This week marks the end of the Vertical Farming Design Challenge here at Element14, and I can truly say that we are all sad to see it come to an end. I thoroughly enjoyed writing about all of the design challenges over this past year, but the Vertical Farming Challenge has definitely been my favorite. For those of you who do not know, I have been into farming, specifically gardening, my whole life, and one of my first electrical engineering projects was attempting to automate a small greenhouse many years ago.

 

This love of gardening led to a Master Gardener Certificate from Clemson University about five years ago, and since then I have been planning to revisit the automated garden idea. Unfortunately the lack of expendable funds have prevented me from jumping back into this arena. So naturally, I was exuberant when I found out that Element14 would be hosting a farming-based Design Challenge! If you have read any of my Weekly Wrap-ups or Project Summaries that feature Vertical Farming projects, you will notice this excitement.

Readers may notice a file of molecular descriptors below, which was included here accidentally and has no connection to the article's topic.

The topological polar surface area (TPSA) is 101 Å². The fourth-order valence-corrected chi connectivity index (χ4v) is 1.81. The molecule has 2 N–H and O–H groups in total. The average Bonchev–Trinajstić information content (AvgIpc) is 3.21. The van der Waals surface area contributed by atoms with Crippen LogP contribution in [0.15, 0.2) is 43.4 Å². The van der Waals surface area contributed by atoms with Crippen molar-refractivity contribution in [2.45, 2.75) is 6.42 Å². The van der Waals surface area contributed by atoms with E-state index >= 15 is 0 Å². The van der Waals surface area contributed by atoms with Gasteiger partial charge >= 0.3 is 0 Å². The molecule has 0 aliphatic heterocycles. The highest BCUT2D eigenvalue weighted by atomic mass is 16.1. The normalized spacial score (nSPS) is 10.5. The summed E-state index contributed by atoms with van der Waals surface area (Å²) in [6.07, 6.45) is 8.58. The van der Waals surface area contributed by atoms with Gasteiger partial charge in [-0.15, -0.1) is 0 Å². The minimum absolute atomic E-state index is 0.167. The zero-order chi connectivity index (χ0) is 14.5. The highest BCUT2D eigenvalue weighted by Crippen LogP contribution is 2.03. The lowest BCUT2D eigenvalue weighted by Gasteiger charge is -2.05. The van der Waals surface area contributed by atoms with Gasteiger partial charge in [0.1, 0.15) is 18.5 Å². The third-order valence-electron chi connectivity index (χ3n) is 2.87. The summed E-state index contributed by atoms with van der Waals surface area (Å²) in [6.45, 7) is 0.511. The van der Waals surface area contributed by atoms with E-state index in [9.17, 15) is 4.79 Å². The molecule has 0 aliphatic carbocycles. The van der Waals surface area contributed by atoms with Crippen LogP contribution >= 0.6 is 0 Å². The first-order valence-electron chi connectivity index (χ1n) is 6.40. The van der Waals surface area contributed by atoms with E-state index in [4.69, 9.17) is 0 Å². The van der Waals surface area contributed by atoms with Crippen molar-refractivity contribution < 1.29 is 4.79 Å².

Since I have covered so much of this challenge in those Weekly Wrap-ups, and Summaries, I am going to change up the format in which I write this Design Challenge Summary. Instead of listing out every project, and its highlights, I am going to take this opportunity to reflect on some of my favorite project updates throughout the challenge. Not all projects will be mentioned, but I am hoping the content I do highlight will give everyone a sense of how good this Design Challenge was.

 

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If you would like a complete listing of all the the projects chosen for this challenge, head over to the Vertical Farming Design Challenge main page.